Bougatsadiko opened in 1956 and its name simply means the place that makes bougatsa.
Both Vanja and I were in heaven upon entry. Greece is a Balkan country, as the former Yugoslavia, and many of the foods are very similar. Many are vastly different. The Eastern understanding of the power and value of herbal remedies is certainly shared by both, and so is the delectable phyllo pastry pie. In Vanja’s country, it is called burek. I have had a couple of lessons and actually made the pastry by myself! But it is very difficult to acquire the kind of flour needed for such dough in Canada. In the former Yugoslavia, it is jokingly said that a young girl is ready for marriage when she can make the dough by hand.
Baklava and a multitude of various Persian-influenced syrupy-sweet phyllo dough pastries baked in a pan are called “glyka tapsiou”. Baklava is as traditional in the former Yugoslavia as in Greece. The Ottoman Empire definitely left their mark throughout Eastern Europe. Obviously, their food was good! I learned to make this long ago from a local European Baklava Master, and made it for Vanja’s family in Belgrade, as well.
I believe we were supposed to have sampled Spanakopita, but loved the samples we were given: a cheese bougatsa, above….
….and a sweet semonlina bougatsa. You may have heard of the famous Greek Milk Pie or Galaktoboureko? What is the difference between Galaktoboureko and Bougatsa? Bougatsa is thinner, has more phyllo layered at the bottom and the top, and the filling is not so firm. Galaktoboureko is thicker and the filling is set and can be sliced with a clean edge. Galaktoboureko also has syrup added with an additional perfume of perhaps vanilla and lemon or orange. I had my eye out for milk pie the entire time I was there, and it wasn’t until our last luncheon in Sparta that the chef proudly brought us out a complimentary slice. MMMmmmm! So happy I got to try it, as well. Vanja and I were smitten with both bougatsas. The cheese one was exactly like the Yugoslavian Sir Pita which I adore. The semolina one was addictive. Not very sweet, but really simple home food.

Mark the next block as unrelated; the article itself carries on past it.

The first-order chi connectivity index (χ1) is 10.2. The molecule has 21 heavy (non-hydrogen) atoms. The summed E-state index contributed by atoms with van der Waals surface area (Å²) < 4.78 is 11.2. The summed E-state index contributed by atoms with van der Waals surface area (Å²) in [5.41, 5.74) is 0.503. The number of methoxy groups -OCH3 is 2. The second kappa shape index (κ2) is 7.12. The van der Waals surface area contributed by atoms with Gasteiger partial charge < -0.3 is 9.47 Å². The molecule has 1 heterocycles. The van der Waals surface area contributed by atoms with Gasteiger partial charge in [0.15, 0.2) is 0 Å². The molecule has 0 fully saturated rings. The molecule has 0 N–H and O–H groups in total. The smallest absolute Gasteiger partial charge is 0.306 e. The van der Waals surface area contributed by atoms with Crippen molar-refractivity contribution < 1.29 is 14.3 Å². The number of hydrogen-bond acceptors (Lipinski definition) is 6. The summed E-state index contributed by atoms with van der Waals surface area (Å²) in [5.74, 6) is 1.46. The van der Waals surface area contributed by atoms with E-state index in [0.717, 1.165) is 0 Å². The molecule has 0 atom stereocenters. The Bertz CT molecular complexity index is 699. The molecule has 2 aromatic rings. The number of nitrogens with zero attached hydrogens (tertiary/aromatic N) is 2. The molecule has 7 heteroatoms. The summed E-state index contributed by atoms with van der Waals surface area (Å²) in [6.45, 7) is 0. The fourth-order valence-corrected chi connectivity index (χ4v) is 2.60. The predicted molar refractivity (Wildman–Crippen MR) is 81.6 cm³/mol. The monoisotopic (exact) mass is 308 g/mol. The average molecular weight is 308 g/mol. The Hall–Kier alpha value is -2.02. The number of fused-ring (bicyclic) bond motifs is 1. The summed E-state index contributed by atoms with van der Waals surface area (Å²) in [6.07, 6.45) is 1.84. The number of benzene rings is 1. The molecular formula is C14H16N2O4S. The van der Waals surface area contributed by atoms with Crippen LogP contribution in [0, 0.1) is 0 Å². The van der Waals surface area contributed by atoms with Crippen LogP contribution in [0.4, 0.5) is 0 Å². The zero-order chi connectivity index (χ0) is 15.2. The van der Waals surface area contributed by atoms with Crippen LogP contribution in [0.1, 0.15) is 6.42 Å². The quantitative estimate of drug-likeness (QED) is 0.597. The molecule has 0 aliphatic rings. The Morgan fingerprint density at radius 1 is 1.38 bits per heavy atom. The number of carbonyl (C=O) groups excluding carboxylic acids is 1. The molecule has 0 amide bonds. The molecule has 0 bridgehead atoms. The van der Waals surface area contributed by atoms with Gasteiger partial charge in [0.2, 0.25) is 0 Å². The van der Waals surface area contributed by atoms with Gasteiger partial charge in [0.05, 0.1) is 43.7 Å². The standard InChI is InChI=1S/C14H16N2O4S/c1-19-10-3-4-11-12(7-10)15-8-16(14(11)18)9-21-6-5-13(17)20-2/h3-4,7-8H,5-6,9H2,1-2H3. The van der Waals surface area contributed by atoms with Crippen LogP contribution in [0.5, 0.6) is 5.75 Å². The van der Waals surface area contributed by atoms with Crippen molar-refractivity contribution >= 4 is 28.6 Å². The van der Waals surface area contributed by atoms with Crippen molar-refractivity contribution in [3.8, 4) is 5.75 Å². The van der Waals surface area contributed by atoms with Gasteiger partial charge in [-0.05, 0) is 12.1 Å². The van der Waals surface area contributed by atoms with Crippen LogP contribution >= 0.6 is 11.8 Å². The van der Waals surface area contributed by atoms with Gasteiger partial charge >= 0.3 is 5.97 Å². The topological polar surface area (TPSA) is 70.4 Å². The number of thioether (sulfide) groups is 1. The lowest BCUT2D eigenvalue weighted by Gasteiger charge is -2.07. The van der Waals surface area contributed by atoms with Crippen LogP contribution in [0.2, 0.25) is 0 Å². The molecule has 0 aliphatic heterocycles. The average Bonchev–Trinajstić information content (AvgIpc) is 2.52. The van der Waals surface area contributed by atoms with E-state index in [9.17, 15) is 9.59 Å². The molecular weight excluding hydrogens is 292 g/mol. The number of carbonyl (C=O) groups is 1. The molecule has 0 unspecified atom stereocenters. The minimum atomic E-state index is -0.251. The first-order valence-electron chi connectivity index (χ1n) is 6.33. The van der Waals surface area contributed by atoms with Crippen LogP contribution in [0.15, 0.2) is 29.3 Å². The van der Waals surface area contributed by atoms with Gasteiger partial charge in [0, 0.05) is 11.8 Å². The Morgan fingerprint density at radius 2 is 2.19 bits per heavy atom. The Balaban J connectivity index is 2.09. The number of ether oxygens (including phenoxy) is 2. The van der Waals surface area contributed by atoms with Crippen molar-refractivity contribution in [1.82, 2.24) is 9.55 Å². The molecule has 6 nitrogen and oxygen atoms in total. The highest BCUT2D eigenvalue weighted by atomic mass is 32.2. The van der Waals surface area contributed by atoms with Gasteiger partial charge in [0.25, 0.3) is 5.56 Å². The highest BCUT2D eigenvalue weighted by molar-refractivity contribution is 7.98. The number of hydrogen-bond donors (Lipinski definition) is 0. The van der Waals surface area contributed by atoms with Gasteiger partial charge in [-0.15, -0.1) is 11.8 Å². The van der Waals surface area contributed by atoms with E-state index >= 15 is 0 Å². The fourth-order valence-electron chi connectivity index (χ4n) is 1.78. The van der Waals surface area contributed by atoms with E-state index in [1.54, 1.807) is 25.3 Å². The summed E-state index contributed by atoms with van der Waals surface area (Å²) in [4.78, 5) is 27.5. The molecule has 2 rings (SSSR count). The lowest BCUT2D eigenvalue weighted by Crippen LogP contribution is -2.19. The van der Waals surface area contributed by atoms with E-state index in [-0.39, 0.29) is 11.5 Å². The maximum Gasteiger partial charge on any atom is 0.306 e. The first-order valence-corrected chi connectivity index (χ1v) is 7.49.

I know, I know. It is the 21st Century. Where was my video camera. Suffice it to say, I was mesmerized. This guy is goooooood!
Honestly, maybe I am a few generations lost in the wind. I would expect slouvaki, but not gyros. I completely see these as Arabic food from my Canadian experience with the ethnic food offerings at home. I had no idea these were part of the Greek food culture, too, though it makes perfect sense.
We were given a choice of a beef, chicken or vegetarian gyro. According to tradition, you should throw a few French fries inside! We wondered, “Why the fries?” And though we did not experience a traditional Greek Salad on this tour, I had many, many, many during my time here. We arrived in June, so the Greek Salad was just starting to be served as they are only served in season with a hudge flat slice of local feta on top of deeply flavourful juicy summer tomatoes, cucumbers, and onion slices. Interestingly, only a couple of olives found their way onto any of my Greek Salads and I love them…. but the puddle of that fruity delectable thick green olive oil is the ultimate crowning glory.
Above, the beef gyro. A Greek gyro is made with meat (beef, veal, mutton, pork or chicken, or other alternatives such as feta or haloumi cheese) cooked vertically on a rotisserie and served in a pita with tomato, onion, and tzatziki. Interestingly, Wikipedia explains the name change from donair to gyro: “The name comes from Greek γύρος (‘turn’), a calque of the Turkish döner meaning “turn” . The name formerly used in Greece and spelled ντονέρ [doˈner]. The word ‘ντονέρ’ was criticized in Greece for being Turkish, so the Greek word ‘gyros’ was coined to replace it.”
The chicken gyro, above, came with a tahini sauce instead of the tztziki. But why the french fries? That is just odd.
Tired, we inhaled the gyros, drank more cold water, shook hands farewell…
… and you may think that was the end of our day as it was so very full! But no. We took the Happy Train all around the old town and the acropolis, we stayed and ate at a little restaurant nearby, shopped and walked 16 kilometers before we headed home after a very satisfying introduction to Greek food in Athens, the modern city and the culture in one day! Just as we walked 16 kilometers – and maybe more, you have read over 7000 words – for those of you that actually did read the entire post. Nightly night, mom.